A range of art – temporary or permanent – now populate many of our heritage sites, including Welsh castles. I applaud these efforts to experiment with new media to populate these well-visited spaces in their own right as art (i.e. it needn’t be anything more than art in these spaces to be welcome and effective in my view), and also in order that locals and regular visitors get to experience different dimensions of these spaces (since I believe these monuments should not be regarded as permanent and fixed but should be replenished and adapted regularly in ways that needn’t suit everyone’s taste). Yes, there is also the hope that these art might communicate to visitors themes, processes and events in a site or monument’s history to visitors. A diversity of media in response to different spaces and environments by different artists is a valuable approach.
I witnessed this recently at Kidwelly Castle, Carmarthenshire. I have recently discussed the commemoration of Gwenllian at Kidwelly and my experience of taking an autistic child there. Commissioned by Cadw and themed ‘Revealing Histories’, Sculpture Cymru (8 artists living and working in Wales) created art within the castle to celebrate the town’s 900th anniversary. Helpfully (since this doesn’t often happen), there was a pamphlet for sale in the Cadw shop that explained the art.
Ffion Reynolds (Cadw’s Heritage and Arts Manager) states in her Foreword to the Revealing Histories pamphlet that the aim is to reveal stories in a ‘visual and inspiring way, opening up symbolic and imaginative dimensions.’
The problem is, like most modern art, these installations are laden with the pretentious claim that art ‘reveals’ something intrinsic to the place that only the unique gaze and skill of the artistic can reveal. As you might anticipate, dear reader, I think this is as bogus as the idea that only through a heritage board can sites’ and monuments’ stories be effectively conveyed. Sites don’t ‘store’ memories and heritage professionals and artists are not the only ones who can tell their stories. While memory can inhere within and around them, they cannot be held and fixed within material culture only to be revealed by the chosen few.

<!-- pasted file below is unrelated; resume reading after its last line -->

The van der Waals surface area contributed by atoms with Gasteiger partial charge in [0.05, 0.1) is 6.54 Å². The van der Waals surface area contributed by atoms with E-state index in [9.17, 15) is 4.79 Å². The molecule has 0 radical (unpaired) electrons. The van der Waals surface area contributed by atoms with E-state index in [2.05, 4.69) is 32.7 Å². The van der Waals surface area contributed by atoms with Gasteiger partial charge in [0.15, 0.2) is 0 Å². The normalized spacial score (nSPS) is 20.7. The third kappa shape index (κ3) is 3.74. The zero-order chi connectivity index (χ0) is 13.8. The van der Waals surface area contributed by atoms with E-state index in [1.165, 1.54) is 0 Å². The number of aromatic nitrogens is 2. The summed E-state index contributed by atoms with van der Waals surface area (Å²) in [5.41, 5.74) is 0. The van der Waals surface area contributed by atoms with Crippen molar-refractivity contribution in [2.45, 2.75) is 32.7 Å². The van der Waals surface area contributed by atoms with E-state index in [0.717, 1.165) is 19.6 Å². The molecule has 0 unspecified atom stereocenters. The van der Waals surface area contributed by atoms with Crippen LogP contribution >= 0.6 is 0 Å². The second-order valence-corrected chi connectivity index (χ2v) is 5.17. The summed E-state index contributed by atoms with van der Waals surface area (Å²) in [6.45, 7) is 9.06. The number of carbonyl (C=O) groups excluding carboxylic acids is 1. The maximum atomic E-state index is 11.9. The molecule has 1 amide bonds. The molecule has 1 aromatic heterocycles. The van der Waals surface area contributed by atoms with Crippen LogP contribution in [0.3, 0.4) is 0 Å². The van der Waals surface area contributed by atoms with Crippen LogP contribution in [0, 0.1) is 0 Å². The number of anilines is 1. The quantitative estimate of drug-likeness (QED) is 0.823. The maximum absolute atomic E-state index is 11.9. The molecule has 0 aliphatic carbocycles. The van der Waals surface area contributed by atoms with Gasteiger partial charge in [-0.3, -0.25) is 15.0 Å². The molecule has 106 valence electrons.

Now the Kidwelly artists are said to be responding to the history of the site. What this really means I guess is that the story is fixed and therefore it is already decided upon. The artists were ‘given’ a story, or series of stories, to be found only in the Cadw offical guidebook.
In my view, art responding to an official history is at best a waste of time. At worst, it can be a sick valorisation of nationalist and elite visions of the past. Instead, if art is to do anything in heritage sites and monuments, it should be to be simply beautiful and striking and memorable. If it is to do more, it must be surely to foster critical questioning and new narratives, different perspectives and perhaps even emotive engagements impossible through other media.